ReviewsDubuisson provides a smart overview of this important critique of the central concept in our field, and this slim book would be useful for the classroom.
From the AAR awards jury:
Daniel Dubuisson’s The Invention of Religions is an exhaustive look at the evolution over time of the non-confessional study of religion, known both as the history of religions and religious studies. Dubuisson charts the major issues and assumptions … that have animated these fields. … What he offers is a snapshot in time of how these disciplines and their purported subject—“religion”—shift in line with a number of other social forces.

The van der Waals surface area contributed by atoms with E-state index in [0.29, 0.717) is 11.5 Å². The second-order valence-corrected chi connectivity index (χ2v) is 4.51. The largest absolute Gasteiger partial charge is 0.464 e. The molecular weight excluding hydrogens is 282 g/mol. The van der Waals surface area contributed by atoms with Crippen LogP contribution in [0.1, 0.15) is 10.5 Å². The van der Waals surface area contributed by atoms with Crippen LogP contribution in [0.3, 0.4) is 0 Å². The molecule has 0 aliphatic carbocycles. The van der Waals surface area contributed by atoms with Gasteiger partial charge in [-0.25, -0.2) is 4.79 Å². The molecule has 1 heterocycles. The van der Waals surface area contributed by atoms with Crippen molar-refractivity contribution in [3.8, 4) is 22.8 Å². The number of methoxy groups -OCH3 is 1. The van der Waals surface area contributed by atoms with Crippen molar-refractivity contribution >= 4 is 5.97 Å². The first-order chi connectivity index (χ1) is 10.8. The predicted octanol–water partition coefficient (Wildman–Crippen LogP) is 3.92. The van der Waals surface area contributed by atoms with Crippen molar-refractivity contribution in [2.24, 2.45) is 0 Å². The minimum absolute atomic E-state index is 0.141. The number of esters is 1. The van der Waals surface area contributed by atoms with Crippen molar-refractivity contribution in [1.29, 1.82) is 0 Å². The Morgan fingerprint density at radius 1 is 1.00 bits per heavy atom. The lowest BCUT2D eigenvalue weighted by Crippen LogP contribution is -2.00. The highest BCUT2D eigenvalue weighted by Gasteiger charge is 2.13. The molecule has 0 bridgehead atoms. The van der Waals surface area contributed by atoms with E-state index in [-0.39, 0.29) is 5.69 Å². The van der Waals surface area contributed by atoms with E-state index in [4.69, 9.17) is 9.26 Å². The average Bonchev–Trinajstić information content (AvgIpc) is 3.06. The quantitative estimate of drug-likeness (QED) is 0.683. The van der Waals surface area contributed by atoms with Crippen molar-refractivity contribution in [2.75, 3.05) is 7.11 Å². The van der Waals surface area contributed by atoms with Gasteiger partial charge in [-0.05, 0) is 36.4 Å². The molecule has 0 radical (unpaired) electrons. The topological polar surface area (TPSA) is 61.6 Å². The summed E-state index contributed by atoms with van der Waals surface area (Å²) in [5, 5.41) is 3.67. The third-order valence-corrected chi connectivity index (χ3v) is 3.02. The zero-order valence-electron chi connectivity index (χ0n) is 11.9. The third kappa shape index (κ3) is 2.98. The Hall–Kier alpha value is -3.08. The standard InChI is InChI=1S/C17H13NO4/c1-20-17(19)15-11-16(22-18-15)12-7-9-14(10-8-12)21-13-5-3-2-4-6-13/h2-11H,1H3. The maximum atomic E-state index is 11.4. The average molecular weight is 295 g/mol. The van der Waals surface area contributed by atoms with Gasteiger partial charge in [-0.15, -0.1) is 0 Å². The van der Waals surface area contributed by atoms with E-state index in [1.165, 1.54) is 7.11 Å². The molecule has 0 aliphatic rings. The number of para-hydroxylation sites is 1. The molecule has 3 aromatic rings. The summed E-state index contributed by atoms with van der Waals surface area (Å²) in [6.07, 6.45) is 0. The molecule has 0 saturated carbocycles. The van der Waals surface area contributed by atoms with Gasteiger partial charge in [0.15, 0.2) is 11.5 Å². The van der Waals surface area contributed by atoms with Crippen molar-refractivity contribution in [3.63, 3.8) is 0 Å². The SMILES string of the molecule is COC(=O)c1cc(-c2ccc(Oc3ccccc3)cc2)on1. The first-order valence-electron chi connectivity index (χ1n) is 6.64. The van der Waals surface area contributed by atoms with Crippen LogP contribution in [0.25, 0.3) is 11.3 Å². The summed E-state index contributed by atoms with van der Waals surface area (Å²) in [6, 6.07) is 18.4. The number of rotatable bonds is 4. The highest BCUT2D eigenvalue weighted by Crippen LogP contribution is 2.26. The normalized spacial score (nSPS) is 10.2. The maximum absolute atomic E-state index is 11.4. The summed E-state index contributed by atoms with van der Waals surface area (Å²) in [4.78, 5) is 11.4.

For interested readers who are unfamiliar with current theoretical debates in the academic study of religions, this book will provide an eye-opening introduction to theory, much of which Dubuisson has contributed to developing over the course of his career. For serious students and scholars of religion who may never have taken or taught courses on theory and method in the study of religions, this is the type of book they should want to read. The chapters will prove to be short enough to assign in courses, without intimidating students, yet dense enough to be expanded with commentaries from more traditional lectures that provide ample room for intellectual engagement through meaningful classroom discussions.
Journal of the American Academy of Religion